Each village link includes stunning portraits and narratives reflections of the conversations captured between students and older residents. Read more about the project. 

There is already a link in place from the Chinese Digital Community website and in the future there are plans to add oral history sound extracts from interviews with the Chinese residents of Wilsh…

WW1 from the vaults of British Pathé

British Pathé  has exceedingly rich and comprehensive WW1 archives. The online collection showcases just a small selection of material available.

Subjects of the archival war footage include: wartime propaganda, trench warfare, zeppelins, battleships, U-boats, protests against conscription and horrifying footage of shell shock victims.

The British Pathé website also has a section entitled WW1: 10 telling images depicting hard hitting imagery from 'the war to end all wars'.

The British Pathé blog is also well worth a read. With the build up to the start of the centenary commemorations in mind, many posts are focused on WW1, the institution's WW1 archives and footage from other wars.

The Perils of Constipation – Part 2

'The Golden Age of Purgation' display at the Central Auckland Research Centre has produced many comments from our customers, who remember how the fear of constipation ruled their childhoods. As New Zealand author Ruth Park has said of her depression-era upbringing: “children suffered most.”

An article in the Otago Witness (Ref: Otago Witness, 21/10/1908) professed that constipation aggravated psychopathic states. “This is true in epilepsy, hysteria, alcoholism, melancholia, and even in organic mental diseases it is the rule.”

National Library Beta website

On 14 November 2012, the National Library Beta website took over as the online home of the National Library of New Zealand Te Puna Mātauranga O Aotearoa.

The National Library have been trialling and steadily improving the website, which includes a prototype search service and the home for collections and services.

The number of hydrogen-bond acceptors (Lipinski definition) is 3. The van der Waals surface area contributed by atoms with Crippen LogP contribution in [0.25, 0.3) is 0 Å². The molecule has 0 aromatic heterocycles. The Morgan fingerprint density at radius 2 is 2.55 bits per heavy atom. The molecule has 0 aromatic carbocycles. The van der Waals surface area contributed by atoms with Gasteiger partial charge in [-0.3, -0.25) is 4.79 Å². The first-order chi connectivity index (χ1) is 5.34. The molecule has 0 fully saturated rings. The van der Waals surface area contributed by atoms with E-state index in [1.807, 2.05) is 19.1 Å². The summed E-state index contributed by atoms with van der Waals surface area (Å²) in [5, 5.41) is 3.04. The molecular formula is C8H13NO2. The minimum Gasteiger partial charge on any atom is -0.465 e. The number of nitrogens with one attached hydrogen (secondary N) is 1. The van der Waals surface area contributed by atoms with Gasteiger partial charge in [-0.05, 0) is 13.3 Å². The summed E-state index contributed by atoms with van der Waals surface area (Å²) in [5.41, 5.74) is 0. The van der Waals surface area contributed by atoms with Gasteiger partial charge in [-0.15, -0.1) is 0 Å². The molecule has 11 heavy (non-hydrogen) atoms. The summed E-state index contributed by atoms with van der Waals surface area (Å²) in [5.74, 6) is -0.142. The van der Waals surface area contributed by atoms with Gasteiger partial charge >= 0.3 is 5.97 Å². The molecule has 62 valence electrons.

The final step has been shifting all the information about the library and its services from this site to the new platform. In the process library staff have re-thought how they present that material, and streamlined it to get customers to what they need more quickly.

The new site is the biggest change in the library's online presence since the library first ventured online in the 1990s, and the creation of the cross-collection search site FIND. Customers  can now search more of the collections, more comprehensively, and do more with what they find. Developments don't stop there and the  library is continuing to improve the website's technology,  online services,…

Bookbinding exhibition

Wooden boards, raised bands, end-leaves, vellum, blind-stamped, and fillets are all part of the exotic language of the bookbinder. An exhibition entitled 'From Pigskin to Paper: The Art and Craft of Bookbinding' will begin at Special Collections, de Beer Gallery, University of Otago Library on 20 December 2012 and run until 22 March 2013.

The exhibition aims to decode the jargon used by bookbinders, and showcase the creative 'art and craft' skills evident in all aspects of the binding process, from forwarding (construction) to finishing (decoration). To highlight the processes, a wide cross-section of binding styles are show in the exhibition, from the 1481 Rood and Hunt binding and 16th century European samples, to publisher's case-bindings. Books bound by local Dunedin binders also feature.

Waikumete Cemetery